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World Bank expects Jordan抯 growth to improve to 3 % in 2016Friday, April 15, 2016 > 10:35:05
Jordan’s growth is expected to improve to 3 % in 2016, assuming no further worsening in the regional security situation and associated spillovers, according to the a newly published World Bank (WB) report.
The latest Middle East and North Africa (MENA) Economic Spring report 2016 issued late Wednesday by the WB late Wednesday said that the Kingdom's GDP growth moderated during 2015 to an estimated 2.4 %, the slowest pace in four years, magnifying already-high unemployment.
This correspond widely with the Central Bank of Jordan (CBJ) estimates as revealed recently by the bank governor Ziad Fariz, during a meeting with economic and businesspeople organized by the Association of Banks in Jordan.
The report said that security spillovers from regional conflict worsened, negatively impacting tourism, construction, investment and trade, noting that growth in a number of sectors held up well through the third quarter of 2015, including in finance and insurance services, transport, storage and communications, electricity and water, and mining and quarrying.
"Unemployment rose to 13.0 % in 2015, an increase of 1.1 % age points relative to 2014. There was a mild deflation for most of 2015 due to further falls in global oil prices, a weakened Euro, a negative output gap and easing of supply side pressures experienced in previous years (notably on housing prices, due to the large influx of refugees in 2012-13)," the report pointed out.
It added that monetary policy remained expansionary with the CBJ reducing the key policy lending rate by 125 basis points during the course of 2015 while the international reserves slightly rose to $14.2 billion (7.5 months of imports) by end-2015.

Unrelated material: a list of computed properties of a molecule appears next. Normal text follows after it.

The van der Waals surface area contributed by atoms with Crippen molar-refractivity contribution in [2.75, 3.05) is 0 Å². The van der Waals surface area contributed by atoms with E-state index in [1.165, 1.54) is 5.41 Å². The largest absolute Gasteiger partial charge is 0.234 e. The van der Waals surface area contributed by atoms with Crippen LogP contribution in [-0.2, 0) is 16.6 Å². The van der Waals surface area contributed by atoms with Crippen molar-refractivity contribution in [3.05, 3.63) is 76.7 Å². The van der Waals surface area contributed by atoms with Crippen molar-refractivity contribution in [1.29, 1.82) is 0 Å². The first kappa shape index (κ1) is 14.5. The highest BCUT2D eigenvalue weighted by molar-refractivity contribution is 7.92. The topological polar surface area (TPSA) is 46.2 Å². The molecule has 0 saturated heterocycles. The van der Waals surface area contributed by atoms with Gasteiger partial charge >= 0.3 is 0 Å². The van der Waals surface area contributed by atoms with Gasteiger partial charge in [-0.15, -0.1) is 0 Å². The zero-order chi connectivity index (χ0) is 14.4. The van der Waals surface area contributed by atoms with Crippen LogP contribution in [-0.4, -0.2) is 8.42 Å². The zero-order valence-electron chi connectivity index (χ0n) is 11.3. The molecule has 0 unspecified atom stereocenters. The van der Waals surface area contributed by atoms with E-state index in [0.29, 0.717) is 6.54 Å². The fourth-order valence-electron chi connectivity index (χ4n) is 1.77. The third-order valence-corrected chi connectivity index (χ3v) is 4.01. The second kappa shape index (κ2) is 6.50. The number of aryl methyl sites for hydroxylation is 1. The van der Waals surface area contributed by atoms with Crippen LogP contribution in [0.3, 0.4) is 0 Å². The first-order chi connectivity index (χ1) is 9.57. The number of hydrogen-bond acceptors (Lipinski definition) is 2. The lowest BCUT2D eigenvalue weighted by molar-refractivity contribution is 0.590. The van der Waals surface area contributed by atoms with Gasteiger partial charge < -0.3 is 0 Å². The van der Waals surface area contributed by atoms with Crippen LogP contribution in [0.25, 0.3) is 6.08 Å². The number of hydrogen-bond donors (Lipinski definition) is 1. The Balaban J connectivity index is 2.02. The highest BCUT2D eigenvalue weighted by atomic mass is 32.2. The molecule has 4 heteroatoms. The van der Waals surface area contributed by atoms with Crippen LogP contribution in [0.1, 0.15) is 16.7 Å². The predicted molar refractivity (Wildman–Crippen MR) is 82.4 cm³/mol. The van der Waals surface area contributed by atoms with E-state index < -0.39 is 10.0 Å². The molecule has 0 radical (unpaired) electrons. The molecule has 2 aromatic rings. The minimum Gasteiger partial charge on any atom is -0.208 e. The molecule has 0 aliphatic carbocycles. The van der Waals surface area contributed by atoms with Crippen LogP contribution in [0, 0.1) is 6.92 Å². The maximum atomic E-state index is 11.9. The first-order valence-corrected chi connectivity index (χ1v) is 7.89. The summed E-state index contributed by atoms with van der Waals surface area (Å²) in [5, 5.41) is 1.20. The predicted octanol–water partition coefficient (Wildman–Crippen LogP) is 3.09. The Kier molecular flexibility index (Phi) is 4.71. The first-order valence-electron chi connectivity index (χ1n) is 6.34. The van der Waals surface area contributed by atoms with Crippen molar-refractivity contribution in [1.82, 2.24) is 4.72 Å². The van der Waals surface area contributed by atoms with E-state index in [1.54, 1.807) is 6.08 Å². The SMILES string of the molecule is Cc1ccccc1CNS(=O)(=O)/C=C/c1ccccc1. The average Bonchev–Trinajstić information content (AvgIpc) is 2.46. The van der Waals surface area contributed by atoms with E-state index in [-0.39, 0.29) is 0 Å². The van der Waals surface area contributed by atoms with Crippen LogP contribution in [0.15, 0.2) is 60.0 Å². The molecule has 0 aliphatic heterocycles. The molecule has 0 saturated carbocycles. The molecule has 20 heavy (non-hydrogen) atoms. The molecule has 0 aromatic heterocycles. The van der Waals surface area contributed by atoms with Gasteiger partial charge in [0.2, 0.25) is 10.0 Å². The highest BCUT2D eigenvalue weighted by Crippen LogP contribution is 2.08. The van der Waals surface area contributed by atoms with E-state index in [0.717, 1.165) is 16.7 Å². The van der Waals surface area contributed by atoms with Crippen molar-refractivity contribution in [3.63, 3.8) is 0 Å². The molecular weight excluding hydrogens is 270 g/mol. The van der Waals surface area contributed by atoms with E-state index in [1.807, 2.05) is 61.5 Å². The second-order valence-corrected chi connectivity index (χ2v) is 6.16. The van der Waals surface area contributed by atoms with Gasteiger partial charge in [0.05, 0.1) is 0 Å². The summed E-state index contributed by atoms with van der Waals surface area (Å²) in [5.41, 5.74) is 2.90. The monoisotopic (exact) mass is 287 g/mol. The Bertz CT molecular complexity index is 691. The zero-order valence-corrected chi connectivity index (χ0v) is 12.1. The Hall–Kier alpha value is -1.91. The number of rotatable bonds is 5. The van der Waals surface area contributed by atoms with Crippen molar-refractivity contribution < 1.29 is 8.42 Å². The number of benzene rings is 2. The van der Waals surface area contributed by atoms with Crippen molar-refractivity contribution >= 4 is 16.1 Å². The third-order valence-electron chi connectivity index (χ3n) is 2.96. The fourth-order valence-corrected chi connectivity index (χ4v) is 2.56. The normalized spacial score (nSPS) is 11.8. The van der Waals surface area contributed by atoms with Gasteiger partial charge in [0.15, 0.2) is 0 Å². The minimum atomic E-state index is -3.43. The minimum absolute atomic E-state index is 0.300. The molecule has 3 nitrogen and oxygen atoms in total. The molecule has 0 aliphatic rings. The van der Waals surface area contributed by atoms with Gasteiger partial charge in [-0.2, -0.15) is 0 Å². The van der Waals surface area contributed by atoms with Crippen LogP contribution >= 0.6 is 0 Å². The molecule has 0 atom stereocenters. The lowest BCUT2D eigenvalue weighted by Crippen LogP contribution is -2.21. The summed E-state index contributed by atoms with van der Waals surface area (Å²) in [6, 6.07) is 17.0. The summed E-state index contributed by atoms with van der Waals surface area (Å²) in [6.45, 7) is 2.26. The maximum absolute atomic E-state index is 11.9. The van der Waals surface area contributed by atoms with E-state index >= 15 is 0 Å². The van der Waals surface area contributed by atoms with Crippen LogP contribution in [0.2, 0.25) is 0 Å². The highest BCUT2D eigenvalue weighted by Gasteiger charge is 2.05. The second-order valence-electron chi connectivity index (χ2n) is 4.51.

"The fiscal deficit was narrower in 2015 thanks to lower expenditures and lower transfers to the National Electric Power Company (NEPCO), which outweighed the fall in domestic revenues and grants", it said.
NEPCO resorted to borrowing from commercial banks instead of the government in 2015 providing a 7.0 % of GDP relief to the fiscal balance, without which the fiscal deficit would have widened. NEPCO’s debt continues to be government guaranteed and combined with the fiscal deficit and slowing GDP growth contributed to pushing the gross debt to GDP ratio to an estimated 93 % at end-2015," the monitor report explained.
The Economic Monitor expected that the current account deficit to have widened in 2015, mainly due to lower public transfers and a 7.1 % fall in tourism receipts, and despite a narrowing trade deficit.
It also said that the merchandise trade balance narrowed by 14 % on account of a 40.4 % fall in energy imports. These outweighed a 7.1 % contraction of direct exports (themselves buttressed by 10.9 % growth in phosphate exports) affected by land trade route closures with Syria and Iraq, traditionally Jordan’s largest export partners. Remittances are slowing, growing by only 1.5 % during 2015.
"Growth is expected to improve to 3.0 % in 2016, assuming no further worsening in the regional security situation and associated spillovers. This is driven by an expansion in mining and quarrying sector and positive base effect of tourism and construction sectors," the report said.
It also pointed out that Jordan is working towards an Extended Fund Facility (EFF) with the IMF, who anticipated to support further fiscal consolidation efforts in parallel with growth-enhancing and job-creating structural reforms.
The baseline growth forecasts assume agreement on an EFF leading to a fiscal adjustment and a lower debt-to-GDP level, adding that the balance of risks is on the downside.